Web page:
For decades, political scientists have investigated the roots of political preference and political knowledge. We have theories that work well to explain both, but we can still only see hints at why some people take a strong interest in politics while others don’t care at all. Why do some people go further still and become activists or candidates for public office?

For the causes of political activation, we often look to family dynamics and professional experiences. In the classic, decades-old view, political socialization occurs in the home, usually in early adulthood.Other factors matter too, of course, especially educational attainment and socioeconomic status. People who become politically activated typically stay activated, and those who don’t are unlikely to become activated later on. We may learn to become voters and partisans at home and in our communities, but is this also where political activists and officeholders are made?

Register to Vote, 1960s

Kheel Center / flickr
Historic photo of 1960s African-American voter education drive.

In the interviews of Idaho political actors scattered throughout this fifth print edition of The Blue Review we read about what activates this interest in politics and what keeps it going. In many cases, a particular issue — the environment, schools, a war — or a particular candidate sparks a political career. In other cases, it’s an aptitude for the machinery of politics that prompts political activism. Browse for all of the #politicalanimal profiles.

Given the emphasis in political science literature on candidates for office, it is especially interesting in the interviews that follow to hear from those with other roles in public affairs. Recent scholarship on parties examines how party elites still exert strong influence on who wins party nominations. Nearly all studies of candidate recruitment emphasize how important party representatives and activists are to finding viable candidates.

It is not often explored, however, how these gatekeepers came to be in their positions of influence. As the study of political parties and nominations moves toward a broader view of the political party as a network of interests, these unelected political activists and other elites are beginning to garner more of our attention.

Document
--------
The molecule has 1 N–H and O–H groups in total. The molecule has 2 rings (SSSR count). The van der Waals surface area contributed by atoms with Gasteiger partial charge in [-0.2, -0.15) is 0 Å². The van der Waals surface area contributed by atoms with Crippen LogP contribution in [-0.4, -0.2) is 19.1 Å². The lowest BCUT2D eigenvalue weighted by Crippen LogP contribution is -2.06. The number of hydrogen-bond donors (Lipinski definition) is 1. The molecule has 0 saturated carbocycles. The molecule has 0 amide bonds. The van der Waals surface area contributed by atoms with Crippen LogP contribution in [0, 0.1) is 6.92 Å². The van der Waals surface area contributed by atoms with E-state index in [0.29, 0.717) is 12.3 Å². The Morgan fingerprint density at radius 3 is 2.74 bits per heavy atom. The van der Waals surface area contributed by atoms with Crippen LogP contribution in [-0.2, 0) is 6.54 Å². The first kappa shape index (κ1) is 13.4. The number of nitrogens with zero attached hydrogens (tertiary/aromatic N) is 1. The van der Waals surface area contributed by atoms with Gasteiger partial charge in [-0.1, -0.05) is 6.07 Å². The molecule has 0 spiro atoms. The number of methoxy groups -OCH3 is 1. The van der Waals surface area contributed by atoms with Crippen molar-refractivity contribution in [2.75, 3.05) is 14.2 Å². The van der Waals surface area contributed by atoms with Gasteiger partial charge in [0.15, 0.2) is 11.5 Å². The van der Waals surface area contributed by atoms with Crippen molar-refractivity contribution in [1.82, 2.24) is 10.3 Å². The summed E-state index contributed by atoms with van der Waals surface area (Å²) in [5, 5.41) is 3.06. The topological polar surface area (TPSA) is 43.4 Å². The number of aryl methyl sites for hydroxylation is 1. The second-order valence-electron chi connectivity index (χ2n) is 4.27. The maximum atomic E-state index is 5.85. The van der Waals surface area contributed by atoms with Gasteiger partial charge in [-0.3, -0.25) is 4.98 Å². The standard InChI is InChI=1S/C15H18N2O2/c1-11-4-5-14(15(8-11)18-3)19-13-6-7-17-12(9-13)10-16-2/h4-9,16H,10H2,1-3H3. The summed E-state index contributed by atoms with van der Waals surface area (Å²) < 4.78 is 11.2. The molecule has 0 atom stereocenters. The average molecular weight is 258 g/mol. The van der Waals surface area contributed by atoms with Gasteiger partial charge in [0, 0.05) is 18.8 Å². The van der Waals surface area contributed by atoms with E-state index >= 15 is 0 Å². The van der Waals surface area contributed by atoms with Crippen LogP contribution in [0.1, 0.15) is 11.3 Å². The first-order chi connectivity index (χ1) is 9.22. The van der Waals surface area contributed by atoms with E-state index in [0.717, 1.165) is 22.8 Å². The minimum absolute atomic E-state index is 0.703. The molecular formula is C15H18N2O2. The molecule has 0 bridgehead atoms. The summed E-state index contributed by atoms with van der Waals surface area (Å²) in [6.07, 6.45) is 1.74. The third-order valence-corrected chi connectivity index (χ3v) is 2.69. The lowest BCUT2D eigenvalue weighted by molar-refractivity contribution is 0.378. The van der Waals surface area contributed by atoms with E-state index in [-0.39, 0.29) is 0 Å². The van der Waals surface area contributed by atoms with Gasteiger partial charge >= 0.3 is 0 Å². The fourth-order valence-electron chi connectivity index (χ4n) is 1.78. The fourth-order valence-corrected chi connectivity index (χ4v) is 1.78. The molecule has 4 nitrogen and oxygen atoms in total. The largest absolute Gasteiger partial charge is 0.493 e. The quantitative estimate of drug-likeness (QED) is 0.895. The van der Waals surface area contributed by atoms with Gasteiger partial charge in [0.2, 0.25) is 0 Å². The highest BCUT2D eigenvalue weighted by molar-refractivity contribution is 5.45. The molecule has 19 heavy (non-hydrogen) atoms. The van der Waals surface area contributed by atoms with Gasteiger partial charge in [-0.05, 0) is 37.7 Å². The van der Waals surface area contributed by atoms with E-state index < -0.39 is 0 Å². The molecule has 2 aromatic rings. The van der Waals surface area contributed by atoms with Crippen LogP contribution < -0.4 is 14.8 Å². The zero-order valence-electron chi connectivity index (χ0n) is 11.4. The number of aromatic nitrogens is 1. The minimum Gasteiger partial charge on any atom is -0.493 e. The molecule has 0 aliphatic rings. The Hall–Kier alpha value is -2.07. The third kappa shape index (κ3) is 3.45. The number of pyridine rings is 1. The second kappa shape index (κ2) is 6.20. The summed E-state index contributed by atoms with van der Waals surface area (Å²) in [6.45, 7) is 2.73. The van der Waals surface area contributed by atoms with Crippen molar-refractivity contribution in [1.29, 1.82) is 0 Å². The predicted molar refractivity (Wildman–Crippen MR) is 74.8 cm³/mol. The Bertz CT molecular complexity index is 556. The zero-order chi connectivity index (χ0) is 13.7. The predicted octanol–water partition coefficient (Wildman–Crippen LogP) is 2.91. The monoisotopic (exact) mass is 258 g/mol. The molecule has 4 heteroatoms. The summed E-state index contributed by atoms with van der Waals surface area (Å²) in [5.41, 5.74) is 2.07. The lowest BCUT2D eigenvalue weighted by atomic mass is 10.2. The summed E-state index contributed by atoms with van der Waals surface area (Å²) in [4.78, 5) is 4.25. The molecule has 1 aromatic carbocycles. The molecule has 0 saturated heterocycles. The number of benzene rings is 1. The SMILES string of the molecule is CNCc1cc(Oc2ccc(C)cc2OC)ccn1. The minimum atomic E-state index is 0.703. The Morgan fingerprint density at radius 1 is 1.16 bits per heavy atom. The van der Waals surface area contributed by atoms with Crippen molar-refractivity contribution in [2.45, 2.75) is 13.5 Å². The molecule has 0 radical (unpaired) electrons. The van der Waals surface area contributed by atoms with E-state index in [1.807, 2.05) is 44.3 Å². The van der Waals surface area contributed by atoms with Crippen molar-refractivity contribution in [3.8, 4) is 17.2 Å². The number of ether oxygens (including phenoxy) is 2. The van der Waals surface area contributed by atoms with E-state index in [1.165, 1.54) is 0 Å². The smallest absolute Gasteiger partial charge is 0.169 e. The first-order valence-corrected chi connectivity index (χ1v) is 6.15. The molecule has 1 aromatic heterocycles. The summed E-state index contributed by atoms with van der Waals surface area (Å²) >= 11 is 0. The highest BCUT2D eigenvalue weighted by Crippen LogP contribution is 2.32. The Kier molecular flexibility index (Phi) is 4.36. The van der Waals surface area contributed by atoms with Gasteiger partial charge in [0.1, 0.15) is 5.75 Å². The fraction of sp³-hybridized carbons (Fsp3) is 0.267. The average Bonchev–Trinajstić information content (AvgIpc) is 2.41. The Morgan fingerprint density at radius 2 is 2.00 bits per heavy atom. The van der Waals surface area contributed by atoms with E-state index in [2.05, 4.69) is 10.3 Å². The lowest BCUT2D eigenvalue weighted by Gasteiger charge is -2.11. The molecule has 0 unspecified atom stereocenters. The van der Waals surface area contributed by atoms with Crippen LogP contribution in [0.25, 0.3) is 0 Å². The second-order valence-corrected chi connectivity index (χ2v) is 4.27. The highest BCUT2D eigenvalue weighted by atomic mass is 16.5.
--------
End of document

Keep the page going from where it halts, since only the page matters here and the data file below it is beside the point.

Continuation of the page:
What is your personal “moment of politicization?” Tweet it to us. As political careers become increasingly thankless pursuits, we run the risk that talented and dedicated people are no longer willing to serve their communities, states and the nation. Among the articles on regional and national politics in this issue including think pieces on the Tea Party’s future, implementation of marijuana laws in Colorado and the rhetoric of Western governors you will find brief sketches of some people who found a passion for politics despite the many obstacles. Fortunately for the quality of our democracy, these dedicated individuals represent a bulwark against increasing cynicism and political disengagement.

Browse profiles of these Idaho political actors below, and with the #politicalanimal tag

China GumLeo MoralesIlana Rubel

Dean FergusonJim EverettBen Wilson

Wayne HoffmanJason LehositShelby Scott

Emily Walton
Briana LeClairJohn Reuter

Laird LucasChris Carlson

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The views and opinions expressed here are those of the writer and do not necessarily reflect those of Boise State University, the Center for Idaho History and Politics, or the School of Public Service.